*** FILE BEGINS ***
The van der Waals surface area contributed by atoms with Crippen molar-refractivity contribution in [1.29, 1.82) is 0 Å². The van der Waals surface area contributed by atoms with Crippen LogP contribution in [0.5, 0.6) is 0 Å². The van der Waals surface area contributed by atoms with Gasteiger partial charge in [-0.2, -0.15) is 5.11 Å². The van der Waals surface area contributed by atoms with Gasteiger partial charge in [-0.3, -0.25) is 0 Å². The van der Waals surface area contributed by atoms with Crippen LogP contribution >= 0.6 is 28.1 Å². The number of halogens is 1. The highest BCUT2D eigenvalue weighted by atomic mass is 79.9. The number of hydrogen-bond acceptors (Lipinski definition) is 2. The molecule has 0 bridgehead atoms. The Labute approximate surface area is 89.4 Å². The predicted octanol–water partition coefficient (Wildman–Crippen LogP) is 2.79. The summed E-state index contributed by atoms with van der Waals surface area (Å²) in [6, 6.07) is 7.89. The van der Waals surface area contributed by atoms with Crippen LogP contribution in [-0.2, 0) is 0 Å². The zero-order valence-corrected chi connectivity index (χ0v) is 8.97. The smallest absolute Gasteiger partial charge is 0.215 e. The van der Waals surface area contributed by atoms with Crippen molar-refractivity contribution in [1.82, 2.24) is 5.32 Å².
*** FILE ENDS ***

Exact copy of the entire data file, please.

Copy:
The van der Waals surface area contributed by atoms with Crippen molar-refractivity contribution in [1.29, 1.82) is 0 Å². The van der Waals surface area contributed by atoms with Crippen LogP contribution in [0.5, 0.6) is 0 Å². The van der Waals surface area contributed by atoms with Gasteiger partial charge in [-0.2, -0.15) is 5.11 Å². The van der Waals surface area contributed by atoms with Gasteiger partial charge in [-0.3, -0.25) is 0 Å². The van der Waals surface area contributed by atoms with Crippen LogP contribution >= 0.6 is 28.1 Å². The number of halogens is 1. The highest BCUT2D eigenvalue weighted by atomic mass is 79.9. The number of hydrogen-bond acceptors (Lipinski definition) is 2. The molecule has 0 bridgehead atoms. The Labute approximate surface area is 89.4 Å². The predicted octanol–water partition coefficient (Wildman–Crippen LogP) is 2.79. The summed E-state index contributed by atoms with van der Waals surface area (Å²) in [6, 6.07) is 7.89. The van der Waals surface area contributed by atoms with Crippen LogP contribution in [-0.2, 0) is 0 Å². The zero-order valence-corrected chi connectivity index (χ0v) is 8.97. The smallest absolute Gasteiger partial charge is 0.215 e. The van der Waals surface area contributed by atoms with Crippen molar-refractivity contribution in [1.82, 2.24) is 5.32 Å².